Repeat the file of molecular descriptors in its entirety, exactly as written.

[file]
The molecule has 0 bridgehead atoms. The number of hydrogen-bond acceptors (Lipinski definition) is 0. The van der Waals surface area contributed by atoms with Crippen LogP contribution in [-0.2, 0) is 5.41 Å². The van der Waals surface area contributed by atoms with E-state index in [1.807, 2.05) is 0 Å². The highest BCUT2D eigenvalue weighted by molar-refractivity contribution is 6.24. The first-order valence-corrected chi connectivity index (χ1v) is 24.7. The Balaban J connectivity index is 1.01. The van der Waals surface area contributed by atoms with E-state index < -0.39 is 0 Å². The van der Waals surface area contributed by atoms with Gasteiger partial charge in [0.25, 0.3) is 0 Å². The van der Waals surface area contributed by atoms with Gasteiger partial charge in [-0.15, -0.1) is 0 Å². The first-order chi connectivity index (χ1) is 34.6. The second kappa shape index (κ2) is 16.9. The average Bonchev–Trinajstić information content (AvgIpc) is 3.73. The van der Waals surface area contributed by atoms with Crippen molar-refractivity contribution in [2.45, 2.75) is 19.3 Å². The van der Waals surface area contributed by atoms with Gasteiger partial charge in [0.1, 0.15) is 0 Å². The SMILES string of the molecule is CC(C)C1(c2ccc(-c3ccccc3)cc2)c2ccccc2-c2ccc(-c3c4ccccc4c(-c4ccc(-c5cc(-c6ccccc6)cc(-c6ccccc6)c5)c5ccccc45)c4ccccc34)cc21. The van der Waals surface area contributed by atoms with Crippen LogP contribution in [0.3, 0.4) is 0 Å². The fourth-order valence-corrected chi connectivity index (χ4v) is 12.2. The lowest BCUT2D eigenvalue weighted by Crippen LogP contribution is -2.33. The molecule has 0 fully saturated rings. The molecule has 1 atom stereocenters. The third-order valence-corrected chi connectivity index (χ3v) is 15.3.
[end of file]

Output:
The molecule has 0 bridgehead atoms. The number of hydrogen-bond acceptors (Lipinski definition) is 0. The van der Waals surface area contributed by atoms with Crippen LogP contribution in [-0.2, 0) is 5.41 Å². The van der Waals surface area contributed by atoms with E-state index in [1.807, 2.05) is 0 Å². The highest BCUT2D eigenvalue weighted by molar-refractivity contribution is 6.24. The first-order valence-corrected chi connectivity index (χ1v) is 24.7. The Balaban J connectivity index is 1.01. The van der Waals surface area contributed by atoms with E-state index < -0.39 is 0 Å². The van der Waals surface area contributed by atoms with Gasteiger partial charge in [0.25, 0.3) is 0 Å². The van der Waals surface area contributed by atoms with Gasteiger partial charge in [-0.15, -0.1) is 0 Å². The first-order chi connectivity index (χ1) is 34.6. The second kappa shape index (κ2) is 16.9. The average Bonchev–Trinajstić information content (AvgIpc) is 3.73. The van der Waals surface area contributed by atoms with Crippen molar-refractivity contribution in [2.45, 2.75) is 19.3 Å². The van der Waals surface area contributed by atoms with Gasteiger partial charge in [0.1, 0.15) is 0 Å². The SMILES string of the molecule is CC(C)C1(c2ccc(-c3ccccc3)cc2)c2ccccc2-c2ccc(-c3c4ccccc4c(-c4ccc(-c5cc(-c6ccccc6)cc(-c6ccccc6)c5)c5ccccc45)c4ccccc34)cc21. The van der Waals surface area contributed by atoms with Crippen LogP contribution in [0.3, 0.4) is 0 Å². The fourth-order valence-corrected chi connectivity index (χ4v) is 12.2. The lowest BCUT2D eigenvalue weighted by Crippen LogP contribution is -2.33. The molecule has 0 fully saturated rings. The molecule has 1 atom stereocenters. The third-order valence-corrected chi connectivity index (χ3v) is 15.3.